LIAM O’Neill remembers 1974 with particular pride. It was, as he remarks himself, a very good year for him.
In March he played for Omagh CBS as they captured the MacRory Cup title for the first time and then was a member of the Dromore team which won the Tyrone Intermediate title, winning a place in the senior ranks that the St Dympna’s have never since relinquished.
Now half a century on, he has great memories of his involvement on the CBS team, and their route to that famous victory. He doesn’t dwell too much on the passage of time, but was keen to organise a reunion for the surviving former players five years ago.
“There’s two medals that I keep in a special place. The MacRory Cup one from 1974 is one and the Intermediate medal is the other,” he says.
“We’ve lost Tommy McGarvey, Barry Lagan and Pete Fox from those 1973 and 1974 MacRory teams. That’s one of the reasons why I got the ball-rolling on our reunion in 2019. So what if time passes. We’ve got to take the positives from being involved in those teams. Football wasn’t as big at the Brothers back then. My only involvement with a school team prior to the McRory was probably a Corn Na nOg side. It wasn’t like there was five or six years of football for all those players.”
Liam’s defensive displays were significant during those years. He marked future UTV presenter, Adrian Logan, when they played St Patrick’s Dungannon and then future Northern Ireland Soccer star, Jimmy Cleary in both the 1974 MacRory drawn and replayed final.
“Bro Canton and Terry McGurk were in charge of the team. We went through the group stages losing to St Michael’s. I lost an important lesson when the ball was flicked over my head for Jimmy to score the crucial goal. I marked him three times that year – what a footballer and man he was,” he added.
Unsurprisingly, Liam has few memories of their next meeting against the Fermanagh side in the MacRory Final. That game finished 0-6 apiece, setting up a replay which provided a big 6000 attendance at Lisnaskea with great value for money.
Pete Fox got the Omagh goal in a 1-11 to 0-12 victory. It was their first ever in the competition, and very significant considering how the school had largely struggled to make its mark for so many years beforehand.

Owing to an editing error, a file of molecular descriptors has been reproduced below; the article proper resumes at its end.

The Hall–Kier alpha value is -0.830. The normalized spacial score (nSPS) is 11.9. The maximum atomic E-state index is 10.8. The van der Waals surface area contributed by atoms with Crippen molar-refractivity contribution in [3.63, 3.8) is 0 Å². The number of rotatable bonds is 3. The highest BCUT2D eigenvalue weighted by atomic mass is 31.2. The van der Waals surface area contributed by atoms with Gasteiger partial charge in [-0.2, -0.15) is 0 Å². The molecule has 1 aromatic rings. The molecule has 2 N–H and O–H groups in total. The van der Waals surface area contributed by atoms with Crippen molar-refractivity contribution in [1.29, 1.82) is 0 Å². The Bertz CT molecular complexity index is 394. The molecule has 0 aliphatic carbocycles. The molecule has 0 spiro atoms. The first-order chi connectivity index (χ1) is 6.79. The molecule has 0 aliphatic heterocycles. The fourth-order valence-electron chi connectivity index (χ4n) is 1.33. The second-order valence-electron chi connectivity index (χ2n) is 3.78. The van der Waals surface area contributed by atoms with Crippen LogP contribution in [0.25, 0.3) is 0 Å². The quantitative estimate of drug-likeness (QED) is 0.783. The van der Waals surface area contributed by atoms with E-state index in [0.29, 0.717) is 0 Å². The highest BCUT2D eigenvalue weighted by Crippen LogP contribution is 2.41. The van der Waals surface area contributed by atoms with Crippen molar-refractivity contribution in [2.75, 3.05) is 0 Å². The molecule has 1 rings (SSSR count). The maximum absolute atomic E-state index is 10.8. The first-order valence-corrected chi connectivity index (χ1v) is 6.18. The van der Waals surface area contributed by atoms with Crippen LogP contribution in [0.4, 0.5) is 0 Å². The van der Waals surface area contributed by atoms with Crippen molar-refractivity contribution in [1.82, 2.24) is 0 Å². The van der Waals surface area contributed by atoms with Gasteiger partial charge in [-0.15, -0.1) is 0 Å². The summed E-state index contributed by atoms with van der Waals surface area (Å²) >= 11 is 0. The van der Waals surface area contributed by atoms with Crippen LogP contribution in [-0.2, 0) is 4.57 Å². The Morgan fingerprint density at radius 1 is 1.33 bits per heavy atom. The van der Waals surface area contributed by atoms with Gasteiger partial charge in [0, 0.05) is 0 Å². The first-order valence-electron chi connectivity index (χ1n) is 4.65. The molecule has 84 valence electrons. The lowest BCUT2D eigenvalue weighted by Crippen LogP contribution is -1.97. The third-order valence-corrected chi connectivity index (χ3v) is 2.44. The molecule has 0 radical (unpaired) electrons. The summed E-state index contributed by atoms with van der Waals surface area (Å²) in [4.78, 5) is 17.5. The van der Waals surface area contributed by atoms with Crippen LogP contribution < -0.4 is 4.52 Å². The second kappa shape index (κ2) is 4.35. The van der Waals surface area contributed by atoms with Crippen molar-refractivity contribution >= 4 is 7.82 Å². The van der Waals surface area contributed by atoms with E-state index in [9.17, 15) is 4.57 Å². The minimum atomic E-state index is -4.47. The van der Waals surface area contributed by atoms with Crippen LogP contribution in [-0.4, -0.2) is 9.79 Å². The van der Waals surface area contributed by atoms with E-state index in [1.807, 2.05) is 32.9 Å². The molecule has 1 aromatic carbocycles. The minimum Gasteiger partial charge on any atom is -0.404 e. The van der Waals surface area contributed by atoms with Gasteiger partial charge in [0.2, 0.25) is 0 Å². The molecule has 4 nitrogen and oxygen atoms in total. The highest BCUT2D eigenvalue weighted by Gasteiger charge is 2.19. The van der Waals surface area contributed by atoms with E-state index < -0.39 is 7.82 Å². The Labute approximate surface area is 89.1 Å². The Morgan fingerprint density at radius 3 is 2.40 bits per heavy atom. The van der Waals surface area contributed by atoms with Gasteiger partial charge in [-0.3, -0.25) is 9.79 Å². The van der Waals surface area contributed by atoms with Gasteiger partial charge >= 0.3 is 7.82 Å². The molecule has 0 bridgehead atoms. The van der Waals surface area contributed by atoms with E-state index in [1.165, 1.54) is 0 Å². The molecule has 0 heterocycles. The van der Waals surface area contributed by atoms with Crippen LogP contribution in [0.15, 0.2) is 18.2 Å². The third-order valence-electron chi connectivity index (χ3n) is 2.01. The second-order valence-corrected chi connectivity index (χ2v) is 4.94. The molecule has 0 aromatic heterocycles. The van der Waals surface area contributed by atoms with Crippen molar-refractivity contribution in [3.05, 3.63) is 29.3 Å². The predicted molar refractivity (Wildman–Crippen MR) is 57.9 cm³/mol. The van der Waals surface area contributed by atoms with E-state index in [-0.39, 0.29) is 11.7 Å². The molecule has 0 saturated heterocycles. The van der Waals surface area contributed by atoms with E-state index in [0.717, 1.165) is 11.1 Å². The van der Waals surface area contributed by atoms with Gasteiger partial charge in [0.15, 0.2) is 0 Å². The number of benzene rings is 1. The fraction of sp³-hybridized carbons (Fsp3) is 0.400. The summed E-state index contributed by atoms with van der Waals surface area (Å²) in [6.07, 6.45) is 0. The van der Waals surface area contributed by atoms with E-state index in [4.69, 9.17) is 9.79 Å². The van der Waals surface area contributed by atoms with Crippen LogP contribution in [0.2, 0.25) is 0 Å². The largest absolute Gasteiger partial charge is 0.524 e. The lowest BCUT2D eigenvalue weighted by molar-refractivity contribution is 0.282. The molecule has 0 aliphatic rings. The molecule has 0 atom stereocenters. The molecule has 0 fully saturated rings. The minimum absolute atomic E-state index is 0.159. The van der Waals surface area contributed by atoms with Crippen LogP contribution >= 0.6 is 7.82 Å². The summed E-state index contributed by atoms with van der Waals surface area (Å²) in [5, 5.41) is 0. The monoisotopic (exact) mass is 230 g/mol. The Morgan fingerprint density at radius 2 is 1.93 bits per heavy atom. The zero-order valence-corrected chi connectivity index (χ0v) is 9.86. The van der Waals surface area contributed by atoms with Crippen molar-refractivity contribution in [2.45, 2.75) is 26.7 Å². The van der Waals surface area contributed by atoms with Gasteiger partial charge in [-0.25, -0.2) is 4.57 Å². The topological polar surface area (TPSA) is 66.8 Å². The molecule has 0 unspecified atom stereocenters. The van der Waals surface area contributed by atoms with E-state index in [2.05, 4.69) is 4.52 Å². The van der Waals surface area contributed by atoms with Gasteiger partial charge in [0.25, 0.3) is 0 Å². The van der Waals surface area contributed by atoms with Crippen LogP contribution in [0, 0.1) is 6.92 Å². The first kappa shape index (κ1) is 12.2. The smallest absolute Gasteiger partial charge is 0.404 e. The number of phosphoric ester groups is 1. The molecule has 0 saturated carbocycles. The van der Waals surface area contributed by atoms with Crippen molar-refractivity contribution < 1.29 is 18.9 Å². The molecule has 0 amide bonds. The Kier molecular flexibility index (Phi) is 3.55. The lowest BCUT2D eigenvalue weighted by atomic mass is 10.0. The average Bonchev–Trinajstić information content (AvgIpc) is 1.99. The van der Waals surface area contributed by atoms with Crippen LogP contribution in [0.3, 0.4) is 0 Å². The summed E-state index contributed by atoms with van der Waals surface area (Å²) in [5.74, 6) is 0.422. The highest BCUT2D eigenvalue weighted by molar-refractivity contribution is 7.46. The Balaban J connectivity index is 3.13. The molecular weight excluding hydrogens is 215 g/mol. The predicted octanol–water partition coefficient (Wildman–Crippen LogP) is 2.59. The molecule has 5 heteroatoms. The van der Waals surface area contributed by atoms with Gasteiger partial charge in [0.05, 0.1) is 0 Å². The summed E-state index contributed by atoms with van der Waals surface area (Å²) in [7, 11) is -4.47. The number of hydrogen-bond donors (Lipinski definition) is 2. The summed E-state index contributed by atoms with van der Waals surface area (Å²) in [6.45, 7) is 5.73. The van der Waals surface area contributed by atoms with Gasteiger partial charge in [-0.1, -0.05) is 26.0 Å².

“I have good memories of that replayed final. It was a lovely day, there was a great atmosphere. One memory that stands out for me was being advised beforehand on how to deal with the attacking threat of Jimmy Cleary. He was a real handful and everything worked out alright, but there were times when Colm McAleer saved my beacon. Anytime Jimmy escaped my grasp, Colm was there to intercept and close him down.
“We were under a lot of pressure near the end and you’d expect that in a game of that nature. Eugene McKenna, Colm McAleer, Pete Fox, Paul Donnelly, Gerry McCallan, Barry Campbell and Tony Marlowe all played for Tyrone minors. We had a tight-knit bunch of players.
“It’s lovely to have those memories of that time, even though a couple of the players have passed away. That was a really vital victory for the school, Two years earlier Joe McGrade was the captain of a MacLarnon winning team, Omagh had been knocking on the door for a few years.
“The school went a lot of years after that without making the same impact in the competition. St Michael’s seemed to push on more effectively while we sort of fell asleep.”
Liam shares another honour with Martin McCarron, who was also a member of that 1974 side. Both had sons – Sean ‘Snowy’ and Cathal – who also represent Omagh CBS with distinction in the MacRory and Hogan Cups.
As for this Sunday’s final clash against St Patrick’s Academy in Dungannon, Liam is well aware of how history also beckons the current generation of players.
“Our team also got to two finals in a row in 1973 and 1974 and now the present side can make history by winning a second in a row for the first time,” he adds.
“It’s lovely to know that we set the ball rolling. 1974 provided the school with a real confidence booster. The players can build on their achievements with confidence. Schools football is great for the confidence of the players. Being a winner is better than being a loser.”
On Sunday, this competition will mark its 100th anniversary with a Tyrone derby clash. Half a century ago, Omagh CBS won the 50th title and now have the Centenary MacRory Cup beckoning them just as in 1974 when Liam and his teammates starred so historically.
This page is available to subscribers. Click here to sign in or get access.
Receive quality journalism wherever you are, on any device. Keep up to date from the comfort of your own home with a digital subscription.
Any time | Any place | Anywhere
SUBSCRIBE TO CURRENT EDITION TODAYand get access to our archive editions dating back to 2007
(CLICK ON THE TITLE BELOW TO SUBSCRIBE)